Seven half-truths about virtualisation

Cutting through the hype around virtualisation technology.


Virtualisation is revolutionising the datacentre, mostly for the better. But no technology is without potential pitfalls. Problems related to management, security, ROI and power use can all trip up a virtualisation deployment that isn't planned properly.

"Virtualisation has the potential to deliver immense cost savings and technical benefits," through the consolidation of servers and reduction of space and power needs, notes Laura DiDio, lead analyst with Information Technology Intelligence. "However, these savings don't automatically happen."

Her are seven - oh, let's call them half-truths - to fully consider before your virtualisation project is implemented.

1. Virtualisation will make my life easier

Virtualising servers will greatly reduce the time it takes to spin up new workloads. Some IT shops have reported being able to deploy new virtual machines (VM) in as little as 30 minutes, as opposed weeks for their physical counterparts. The promise that virtualisation simplifies IT is real in many respects.

But virtualisation simultaneously introduces management challenges that can't be ignored. IT shops need strict policies and perhaps third-party automation tools to prevent virtual server sprawl, the unchecked spread of VMs. Even if you end up with fewer physical servers, Burton Group analyst Chris Wolf says the overall number of managed objects can increase, because of the hypervisors and sheer number of VMs.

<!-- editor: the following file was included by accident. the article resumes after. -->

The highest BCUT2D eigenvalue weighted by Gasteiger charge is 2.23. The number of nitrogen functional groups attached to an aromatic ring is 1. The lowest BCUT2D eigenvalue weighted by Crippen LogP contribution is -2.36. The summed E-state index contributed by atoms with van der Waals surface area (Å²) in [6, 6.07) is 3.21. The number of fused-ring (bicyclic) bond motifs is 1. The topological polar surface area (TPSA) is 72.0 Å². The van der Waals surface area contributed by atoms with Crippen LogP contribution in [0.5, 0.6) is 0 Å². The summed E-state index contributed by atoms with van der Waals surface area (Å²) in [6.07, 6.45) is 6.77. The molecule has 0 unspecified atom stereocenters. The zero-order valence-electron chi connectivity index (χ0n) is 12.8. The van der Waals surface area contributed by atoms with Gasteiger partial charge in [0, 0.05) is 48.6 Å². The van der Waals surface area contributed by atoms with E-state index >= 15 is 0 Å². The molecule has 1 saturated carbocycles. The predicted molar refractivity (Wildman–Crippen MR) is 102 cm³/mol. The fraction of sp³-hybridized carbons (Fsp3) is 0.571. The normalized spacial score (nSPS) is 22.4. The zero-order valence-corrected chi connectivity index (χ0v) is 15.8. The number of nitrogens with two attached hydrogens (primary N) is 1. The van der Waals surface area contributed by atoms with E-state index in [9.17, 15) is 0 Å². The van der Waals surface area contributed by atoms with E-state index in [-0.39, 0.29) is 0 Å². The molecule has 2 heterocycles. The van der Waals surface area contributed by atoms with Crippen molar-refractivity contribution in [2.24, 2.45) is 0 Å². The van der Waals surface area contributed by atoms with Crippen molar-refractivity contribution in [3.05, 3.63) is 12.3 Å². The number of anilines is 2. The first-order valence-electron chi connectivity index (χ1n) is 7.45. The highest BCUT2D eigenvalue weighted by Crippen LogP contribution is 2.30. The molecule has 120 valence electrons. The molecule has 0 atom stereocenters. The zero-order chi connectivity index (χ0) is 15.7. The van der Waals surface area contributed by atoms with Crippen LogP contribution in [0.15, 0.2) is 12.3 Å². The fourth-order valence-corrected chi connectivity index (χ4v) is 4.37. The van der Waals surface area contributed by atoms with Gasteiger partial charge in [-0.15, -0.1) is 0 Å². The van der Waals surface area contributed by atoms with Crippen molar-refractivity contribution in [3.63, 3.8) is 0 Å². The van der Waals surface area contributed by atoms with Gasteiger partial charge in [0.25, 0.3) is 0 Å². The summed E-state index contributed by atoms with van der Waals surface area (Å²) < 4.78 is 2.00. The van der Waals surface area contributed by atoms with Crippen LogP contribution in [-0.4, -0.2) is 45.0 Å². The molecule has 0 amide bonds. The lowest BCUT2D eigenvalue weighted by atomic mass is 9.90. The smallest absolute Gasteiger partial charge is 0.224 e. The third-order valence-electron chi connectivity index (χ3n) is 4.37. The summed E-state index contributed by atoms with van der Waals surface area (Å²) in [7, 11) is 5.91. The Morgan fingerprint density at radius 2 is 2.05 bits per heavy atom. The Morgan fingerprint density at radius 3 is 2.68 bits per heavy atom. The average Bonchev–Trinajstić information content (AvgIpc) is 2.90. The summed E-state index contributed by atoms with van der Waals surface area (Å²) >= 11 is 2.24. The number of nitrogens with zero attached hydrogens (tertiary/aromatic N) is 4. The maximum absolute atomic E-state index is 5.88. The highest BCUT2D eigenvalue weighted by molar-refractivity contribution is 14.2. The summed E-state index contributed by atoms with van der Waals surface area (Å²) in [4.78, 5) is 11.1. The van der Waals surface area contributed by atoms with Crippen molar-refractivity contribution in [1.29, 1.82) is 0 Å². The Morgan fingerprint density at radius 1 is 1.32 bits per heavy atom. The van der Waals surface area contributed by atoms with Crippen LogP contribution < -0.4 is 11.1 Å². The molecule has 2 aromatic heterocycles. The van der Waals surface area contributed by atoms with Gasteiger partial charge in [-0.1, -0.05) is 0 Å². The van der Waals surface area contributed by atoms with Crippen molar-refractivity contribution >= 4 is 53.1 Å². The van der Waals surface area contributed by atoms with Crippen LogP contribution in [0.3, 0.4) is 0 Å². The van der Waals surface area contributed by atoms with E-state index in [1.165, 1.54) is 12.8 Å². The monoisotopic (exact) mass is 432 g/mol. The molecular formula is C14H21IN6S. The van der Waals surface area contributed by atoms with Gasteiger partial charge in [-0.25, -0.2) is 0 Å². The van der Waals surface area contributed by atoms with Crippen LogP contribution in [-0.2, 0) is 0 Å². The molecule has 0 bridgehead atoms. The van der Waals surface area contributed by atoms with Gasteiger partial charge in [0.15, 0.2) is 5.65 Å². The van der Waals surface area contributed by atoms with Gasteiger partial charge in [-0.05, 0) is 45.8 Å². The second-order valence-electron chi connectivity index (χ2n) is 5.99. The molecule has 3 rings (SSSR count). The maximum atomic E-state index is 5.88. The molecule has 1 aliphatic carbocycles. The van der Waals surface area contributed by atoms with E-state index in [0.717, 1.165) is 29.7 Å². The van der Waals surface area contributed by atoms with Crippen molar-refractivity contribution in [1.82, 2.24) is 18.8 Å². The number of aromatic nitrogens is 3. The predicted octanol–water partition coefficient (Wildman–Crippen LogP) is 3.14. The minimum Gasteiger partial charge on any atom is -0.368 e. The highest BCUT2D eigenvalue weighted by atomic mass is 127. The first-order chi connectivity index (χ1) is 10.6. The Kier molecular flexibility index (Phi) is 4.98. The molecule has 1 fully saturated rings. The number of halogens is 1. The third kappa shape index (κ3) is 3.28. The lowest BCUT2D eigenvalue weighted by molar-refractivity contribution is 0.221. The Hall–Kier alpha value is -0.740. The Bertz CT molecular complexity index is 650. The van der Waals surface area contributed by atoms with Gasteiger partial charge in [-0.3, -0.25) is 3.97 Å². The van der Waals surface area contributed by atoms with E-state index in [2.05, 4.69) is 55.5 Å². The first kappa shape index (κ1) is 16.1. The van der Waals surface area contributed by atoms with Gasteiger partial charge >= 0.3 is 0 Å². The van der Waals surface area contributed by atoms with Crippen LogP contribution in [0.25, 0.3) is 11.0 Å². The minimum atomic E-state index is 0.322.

Many users assume administrative time will be lessened, but in reality the virtual infrastructure itself has to be managed and may require a new centralised storage system, says Martijn Lohmeijer, managing consultant with TriNext, an IT outsourcing and consulting firm.

Frustratingly, many software vendors don't offer the same levels of support for applications running in VMs as they do for applications running on bare metal.

Microsoft eased up on some licensing restrictions last year, but analysts are still criticizing Oracle and other vendors for restrictive policies related to support in virtualised environments. The calculation of software licensing fees can also be more complicated in a virtual datacentre.

"Not all server virtualisation licenses are the same," DiDio says. "You have to really study the terms and conditions of your licensing contracts from the various vendors."

NEXT PAGE: Consolidating onto fewer servers will be simple

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